U.S. ready to restart talks with North Korea, seeks denuclearization by 2021




 

By Lesley Wroughton and Hyonhee Shin

WASHINGTON/SEOUL (Reuters) - The United States is ready to engage in talks with North Korea "immediately," U.S. Secretary of State Mike Pompeo said on Wednesday, with the aim of completing North Korea's denuclearization by January 2021.

Pompeo's announcement demonstrated the Trump administration's apparent eagerness to seize on commitments made by North Korean leader Kim Jong Un at a summit with South Korea, even as critics said they did little to put Pyongyang on the course for irreversible denuclearization.

The sudden return to diplomacy contrasted with weeks of doubts within the administration about North Korea's intentions to negotiate in good faith. The January 2021 target date was the most specific deadline in what is expected to be a long, drawn-out process.

In late August, Trump abruptly canceled Pompeo's planned trip to North Korea, publicly acknowledging for the first time that his effort to get Pyongyang to denuclearize had stalled since his summit with historic Kim in Singapore in June.

Less than a week later, Trump hailed his personal relationship with Kim as "a very good and warm one."

Pompeo said he had invited North Korean Foreign Minister Ri Yong Ho to meet in New York next week where they are both due to attend the U.N. gathering of world leaders.

The United States has also invited North Korean representatives to meet with the U.S. special representative for North Korea, Stephen Biegun, in Vienna at the "earliest opportunity", Pompeo said.

Pompeo cited North Korean leader Kim Jong Un's decision to "complete the previously announced dismantlement of the Tongchang-ri site in the presence of U.S. and international inspectors as a step toward the final fully verified denuclearization of North Korea".

"On the basis of these important commitments, the United States is prepared to engage immediately in negotiations to transform U.S.-DPRK relations," Pompeo said in a statement, referring to the acronym used to describe North Korea.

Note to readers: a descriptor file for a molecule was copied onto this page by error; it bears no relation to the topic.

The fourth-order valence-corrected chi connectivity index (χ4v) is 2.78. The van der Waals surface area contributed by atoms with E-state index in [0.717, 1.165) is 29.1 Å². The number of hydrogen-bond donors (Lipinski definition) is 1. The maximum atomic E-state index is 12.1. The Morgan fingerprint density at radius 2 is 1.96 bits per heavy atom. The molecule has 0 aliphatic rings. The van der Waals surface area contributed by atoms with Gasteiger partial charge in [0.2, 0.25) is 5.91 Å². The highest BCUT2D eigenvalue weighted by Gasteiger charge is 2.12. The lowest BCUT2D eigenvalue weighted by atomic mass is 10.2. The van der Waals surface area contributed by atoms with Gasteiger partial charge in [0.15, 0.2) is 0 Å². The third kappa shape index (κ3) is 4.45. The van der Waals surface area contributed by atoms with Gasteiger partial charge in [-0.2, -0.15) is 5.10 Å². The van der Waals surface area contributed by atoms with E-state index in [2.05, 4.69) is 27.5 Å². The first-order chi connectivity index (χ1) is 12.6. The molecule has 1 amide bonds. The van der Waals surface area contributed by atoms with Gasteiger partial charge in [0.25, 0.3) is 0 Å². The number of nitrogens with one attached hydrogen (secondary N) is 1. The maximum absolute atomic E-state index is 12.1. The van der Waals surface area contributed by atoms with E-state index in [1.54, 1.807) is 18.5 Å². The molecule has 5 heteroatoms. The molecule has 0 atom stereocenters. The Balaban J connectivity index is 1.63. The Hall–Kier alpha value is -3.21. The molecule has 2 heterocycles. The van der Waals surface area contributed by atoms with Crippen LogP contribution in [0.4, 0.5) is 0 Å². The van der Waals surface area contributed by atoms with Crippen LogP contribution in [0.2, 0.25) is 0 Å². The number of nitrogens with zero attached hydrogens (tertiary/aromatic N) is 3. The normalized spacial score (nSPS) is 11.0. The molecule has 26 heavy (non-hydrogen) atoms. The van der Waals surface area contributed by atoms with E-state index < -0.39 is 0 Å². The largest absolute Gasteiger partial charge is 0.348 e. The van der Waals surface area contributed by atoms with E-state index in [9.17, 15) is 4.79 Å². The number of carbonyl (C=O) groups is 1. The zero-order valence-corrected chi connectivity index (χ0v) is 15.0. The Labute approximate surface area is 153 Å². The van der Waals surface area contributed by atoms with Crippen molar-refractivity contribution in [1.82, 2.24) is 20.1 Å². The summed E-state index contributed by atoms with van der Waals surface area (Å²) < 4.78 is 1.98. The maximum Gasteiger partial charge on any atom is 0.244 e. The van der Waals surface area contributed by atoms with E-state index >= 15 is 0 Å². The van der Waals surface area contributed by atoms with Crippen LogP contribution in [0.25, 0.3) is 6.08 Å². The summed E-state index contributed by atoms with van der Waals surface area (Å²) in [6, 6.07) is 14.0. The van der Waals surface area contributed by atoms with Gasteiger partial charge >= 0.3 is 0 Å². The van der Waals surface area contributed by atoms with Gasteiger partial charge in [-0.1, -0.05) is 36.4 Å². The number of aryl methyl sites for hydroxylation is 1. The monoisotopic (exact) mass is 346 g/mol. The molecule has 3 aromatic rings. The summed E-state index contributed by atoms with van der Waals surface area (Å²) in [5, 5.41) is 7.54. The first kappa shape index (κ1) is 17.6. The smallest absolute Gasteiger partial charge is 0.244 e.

North Korea's pledge at a summit with South Korean President Moon Jae-in in Pyongyang drew an enthusiastic response from Trump, even though some U.S. officials and experts fear a ploy to weaken Washington's resolve and its alliance with Seoul.

'HE'S CALM, I'M CALM'

In a joint statement after the summit with Moon, Kim pledged to permanently abolish North Korea's key missile facilities in the presence of foreign experts.

He said he was also willing to close the country's main nuclear complex - but only if the United States took unspecified reciprocal action.

Speaking ahead of Pompeo's announcement, Trump‏ welcomed Kim's pledges, calling them part of "tremendous progress" with Pyongyang on a number of fronts, and hailing "very good news" from the summit between the Koreas.

"He's calm, I'm calm - so we'll see what happens," Trump told reporters, referring to Kim, whom he met at an unprecedented summit in Singapore in June.

"It's very much calmed down," added Trump, who last year engaged in a war of rhetoric with Kim in which he threatened to destroy North Korea.

Analysts had said Kim's pledges could inject new momentum into stalled nuclear negotiations between Washington and Pyongyang and lay the groundwork for another Kim-Trump meeting.

Trump has questioned the rationale and cost of keeping 28,500 U.S. troops based in South Korea. Pyongyang has long sought their withdrawal.

'NO CLOSER TO DISARMAMENT'

Speaking at a joint news conference in Pyongyang, the two Korean leaders agreed to turn the Korean peninsula into a "land of peace without nuclear weapons and nuclear threats."

Kim pledged to work toward the "complete denuclearization of the Korean peninsula" during two meetings with Moon earlier this year and at his summit with Trump in Singapore.

But discussions over how to implement the vague commitments have since faltered and North Korea has consistently refused to give up its nuclear arsenal unilaterally.

Vipin Narang, an associate professor of political science at the Massachusetts Institute of Technology, tweeted that the Moon-Kim summit had made the Korean peninsula safer.

"But it is no closer to North Korean disarmament," he said.

Washington has demanded concrete action toward denuclearization, such as a full disclosure of North Korea's nuclear and missile facilities, before agreeing to key goals of Pyongyang, including an easing of international sanctions and an official end to the Korean War.

Although North Korea has unilaterally stopped nuclear and missile tests in the past year, it did not allow international inspections of the dismantling of its main nuclear test site in May, drawing criticism that its action was for show and could be easily reversed.

As a next step, North Korea will allow experts from "concerned countries" to watch the closure of its missile engine testing site and launch pad at Dongchang-ri, according to Kim and Moon's joint statement.

(Reporting by Lesley Wroughton in Washington and Hyonhee Shin in Seoul; Additional reporting by Joyce Lee, Soyoung Kim and Joint Press Corps, Jeongmin Kim, Haejin Choi and Ju-min Park in Seoul, and Roberta Rampton, David Brunnstrom and John Walcott in Washington; Writing by Yara Bayoumy; Editing by David Gregorio and Peter Cooney)

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